In the Marvel Universe it takes an even tempered and responsible person to balance the obligations of friends and family with the duties of being a costumed super hero. For most of his life Eugene "Flash" Thompson wasn't up to the challenge. Years of battling to control personal demons inherited from his abusive father including an out of control temper and alcoholism have worn on him, but he wants to be a better man. He's also been inspired by his hero, Spider-Man, to undertake selfless acts including serving his country as a soldier.
While serving in the Middle East Flash, suffered the devastating loss of both legs in combat while saving fellow soldiers. That sacrifice brought him to the attention of a general looking to give the U.S. Government its own black ops super soldier. Flash agreed to become said soldier and, as the title character of the ongoing "Venom" series, he has entered the toughest battle of his life so far; to be a good soldier, friend, family member and hero, all while playing host to an alien symbiote intent on bringing out the worst in him.
Flash's struggles in the coming months will escalate and bring him face to face with several heroes and villains from across the Marvel U. CBR News spoke with "Venom" writer Rick Remender about his plans for the series which include a special 6-part story arc that sends Flash Thompson to Las Vegas for a hellacious adventure with Ghost Rider, X-23 and the Red Hulk.
Remender's work on titles including "Punisher," "Uncanny X-Force," and now "Venom" has made him Marvel's go-to writer when it comes to characters that employ lethal measures to solve their problems. "I love the challenge of writing these types of characters, but that's never been my wheelhouse. I'm a pretty big liberal. I don't have any guns and it makes me sick to think of killing somebody. It's utterly foul, irreprehensible and I fear it's something we as a society have become desensitized too," Remender told CBR News. "I try to be responsible and show the cost and consequences of that violence.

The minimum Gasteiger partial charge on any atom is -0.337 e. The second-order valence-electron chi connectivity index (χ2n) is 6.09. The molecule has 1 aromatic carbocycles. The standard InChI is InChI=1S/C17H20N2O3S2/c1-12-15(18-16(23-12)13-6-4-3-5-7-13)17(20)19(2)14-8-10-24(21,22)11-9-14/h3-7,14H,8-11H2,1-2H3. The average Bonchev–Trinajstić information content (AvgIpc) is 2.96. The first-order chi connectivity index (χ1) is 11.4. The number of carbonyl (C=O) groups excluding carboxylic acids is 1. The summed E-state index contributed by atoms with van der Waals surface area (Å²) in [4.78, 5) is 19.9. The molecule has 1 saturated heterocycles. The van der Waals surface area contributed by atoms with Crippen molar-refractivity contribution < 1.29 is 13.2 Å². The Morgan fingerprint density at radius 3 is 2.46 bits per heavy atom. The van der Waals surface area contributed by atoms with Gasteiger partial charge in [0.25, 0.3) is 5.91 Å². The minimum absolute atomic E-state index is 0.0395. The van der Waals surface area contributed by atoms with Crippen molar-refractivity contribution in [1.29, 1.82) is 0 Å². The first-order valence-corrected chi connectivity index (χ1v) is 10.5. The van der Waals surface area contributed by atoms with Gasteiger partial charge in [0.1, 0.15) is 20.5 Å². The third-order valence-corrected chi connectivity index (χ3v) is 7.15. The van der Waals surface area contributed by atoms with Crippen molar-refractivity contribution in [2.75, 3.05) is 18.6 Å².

"As for Venom, Flash Thompson is not a murderer; he's a soldier. He's somebody who believes in his country and wants to serve, protect and make a difference," Remender continued. "He's been put in spots where he's taken lives. He's capable of that and now that he's wearing this Venom suit, which feeds off of adrenaline and negative emotions, it telepathically nudges Flash in the direction of killer. Negative emotions, adrenaline, and danger make Venom stronger, and Flash is somebody who is well established as having a temper. So the suit is pulling him to be more violent, and he has to fight that for all he's worth. This set up is juicy stuff to build from."
In "Venom" #9, Remender and guest artist Stefano Caselli brought the character's adventures in the recent "Spider-Island" event to a close with an epilogue that thrust Flash Thompson into violent conflict with a marauding super villain known as the Hijacker. "In issue #9 we put him in a situation where he watches a young mother and her son plowed over by a bank robber in a tank. This story was inspired by something personal that happened to me. A friend of mine passed away in a similar scenario and my feeling at the time was that it was in such a thoughtless way and the person who did it was trying to get away from the scene of a crime," Remender explained. "So I'm not a big proponent of capital punishment, but now I'm in a situation where I don't want the guy who killed my friend to be able to enjoy things in jail like a beautiful sunny day or a sandwich. I think that person should get no more existence because they robbed the world of a young woman. That's what Flash turned to here, where my head was when I was processing this event."
After Flash brutally murdered the Hijacker he went back to the hospital where his father recently passed away and met with his girlfriend Betty Brant. Tense and horrified by the violence he had just committed, Flash was unable to share what he did with Betty, but she helped him resolve some of that tension by reading the letter his father wrote on his deathbed.
"Can you imagine coming home after experiencing something like that to your girlfriend or your wife and to not be able to tell them about what you've gone through?" Remender remarked. "Then while he's sitting there stunned and phased he gets some good news in form of the letter from his father that got burned in the bunker when he fought the Queen in issue #8.That letter was actually transcribed by Betty and she kept the rough notes of it all. She could read his father's last thoughts to him and if you read issue #8 you saw that it was a very nice letter. So at the end of it all Flash does get a little bit of a wrap up with his father at least. But it should feel like chaos; he never has that nice clean moment to reflect, he's always dealing with the next ten things."
Listening to his father's final words was Remender's way of wrapping up a major sub plot in the series involving the origins of the rage Flash often struggles with. Much of that rage comes from the physical and verbal abuse Flash suffered at the hands of his drunken father as a boy.